Highway Safety Group Releases 2014 Study of Safest Driving States

Advocates for Highway and Auto Safety released its 2014 Roadmap of State Highway Safety Laws.

Advocates for Highway and Auto Safety released its eleventh annual, 2014 Roadmap of State Highway Safety Laws, which reports on which states are safest in terms of traffic safety laws. According to a press release from the organization, the report grades all 50 states and the District of Columbia on 15 basic traffic safety law,s as well as each state's progress during the past 25 years. States can receive a rating of green, yellow, or red (green being the best, red being the worst).

In order to receive a green rating, a state must have a primary-enforcement seat belt law covering all seating positions and cannot have repealed an existing all-ride motorcycle helmet law within the past 10 years. In addition, states that receive a green rating must have 11 to 15 driving safety laws in place (each state is graded on a total of 15 optimal laws), including primary-enforcement seat belt laws and all-rider helmet laws. States that received a green rating included Illinois, Oregon, Delaware, Hawaii, Indiana, Maine, Rhode Island, Washington, California, and Louisiana. States that were among the lowest rated included South Dakota, Mississippi, and Arizona.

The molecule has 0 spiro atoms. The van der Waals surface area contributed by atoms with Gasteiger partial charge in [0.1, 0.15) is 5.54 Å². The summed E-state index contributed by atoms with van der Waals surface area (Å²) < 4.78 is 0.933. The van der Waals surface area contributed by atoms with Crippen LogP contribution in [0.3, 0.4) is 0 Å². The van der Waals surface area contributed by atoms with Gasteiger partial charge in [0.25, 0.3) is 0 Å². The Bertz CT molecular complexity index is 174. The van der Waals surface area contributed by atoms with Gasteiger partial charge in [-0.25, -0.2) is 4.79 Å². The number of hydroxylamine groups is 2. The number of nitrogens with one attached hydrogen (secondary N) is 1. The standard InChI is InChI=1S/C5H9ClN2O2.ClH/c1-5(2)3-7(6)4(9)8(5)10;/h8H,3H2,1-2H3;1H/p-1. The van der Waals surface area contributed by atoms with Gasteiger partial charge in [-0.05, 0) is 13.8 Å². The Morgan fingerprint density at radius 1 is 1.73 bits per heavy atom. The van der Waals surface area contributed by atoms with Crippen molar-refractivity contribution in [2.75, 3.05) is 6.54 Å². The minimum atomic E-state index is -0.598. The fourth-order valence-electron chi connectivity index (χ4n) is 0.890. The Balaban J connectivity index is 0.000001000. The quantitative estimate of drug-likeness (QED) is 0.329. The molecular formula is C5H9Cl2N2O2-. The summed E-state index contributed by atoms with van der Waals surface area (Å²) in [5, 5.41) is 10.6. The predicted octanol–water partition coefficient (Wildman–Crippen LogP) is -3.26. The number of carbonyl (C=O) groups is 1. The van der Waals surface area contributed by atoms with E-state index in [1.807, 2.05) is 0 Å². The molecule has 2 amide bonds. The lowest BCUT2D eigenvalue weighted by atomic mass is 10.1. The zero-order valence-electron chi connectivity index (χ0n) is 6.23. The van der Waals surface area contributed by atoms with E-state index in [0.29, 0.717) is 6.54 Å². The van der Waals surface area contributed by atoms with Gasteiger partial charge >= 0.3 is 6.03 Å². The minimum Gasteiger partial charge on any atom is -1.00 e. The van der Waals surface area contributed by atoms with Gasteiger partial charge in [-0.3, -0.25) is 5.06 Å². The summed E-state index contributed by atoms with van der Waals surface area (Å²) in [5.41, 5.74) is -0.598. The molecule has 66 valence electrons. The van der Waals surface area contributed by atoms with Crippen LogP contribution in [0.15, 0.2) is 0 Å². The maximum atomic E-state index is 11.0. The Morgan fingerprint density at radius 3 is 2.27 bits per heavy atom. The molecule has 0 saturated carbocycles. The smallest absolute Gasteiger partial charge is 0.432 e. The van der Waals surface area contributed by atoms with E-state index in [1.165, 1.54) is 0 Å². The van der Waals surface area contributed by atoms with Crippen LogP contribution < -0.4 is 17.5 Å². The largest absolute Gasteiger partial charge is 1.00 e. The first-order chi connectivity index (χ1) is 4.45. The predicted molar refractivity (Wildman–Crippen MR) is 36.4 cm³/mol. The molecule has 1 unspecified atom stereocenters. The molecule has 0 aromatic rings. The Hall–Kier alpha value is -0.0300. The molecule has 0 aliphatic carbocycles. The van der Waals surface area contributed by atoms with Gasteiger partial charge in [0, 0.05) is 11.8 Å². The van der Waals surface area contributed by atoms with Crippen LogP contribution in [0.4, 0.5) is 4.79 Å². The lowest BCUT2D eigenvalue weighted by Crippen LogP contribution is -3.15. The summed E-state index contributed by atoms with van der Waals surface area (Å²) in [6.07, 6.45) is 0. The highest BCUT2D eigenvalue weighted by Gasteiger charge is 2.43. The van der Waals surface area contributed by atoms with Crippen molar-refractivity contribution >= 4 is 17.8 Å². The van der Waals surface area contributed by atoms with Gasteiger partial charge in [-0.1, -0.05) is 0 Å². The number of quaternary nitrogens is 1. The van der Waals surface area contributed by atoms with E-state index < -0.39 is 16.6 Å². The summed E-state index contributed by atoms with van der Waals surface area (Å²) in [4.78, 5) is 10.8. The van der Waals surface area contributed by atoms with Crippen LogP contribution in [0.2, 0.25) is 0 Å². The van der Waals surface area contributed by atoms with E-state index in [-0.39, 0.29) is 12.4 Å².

The report also pointed to states that enacted new laws in 2013. West Virginia and Hawaii both enacted primary enforcement of seat belts, while Hawaii and Virginia enacted all-driver text messaging restrictions. For the 2013 year, no states adopted booster seat laws or all-rider motorcycle helmet laws. Maine and Tennessee enacted a law requiring ignition interlock devices for all impaired driving offenders, according to the report. 

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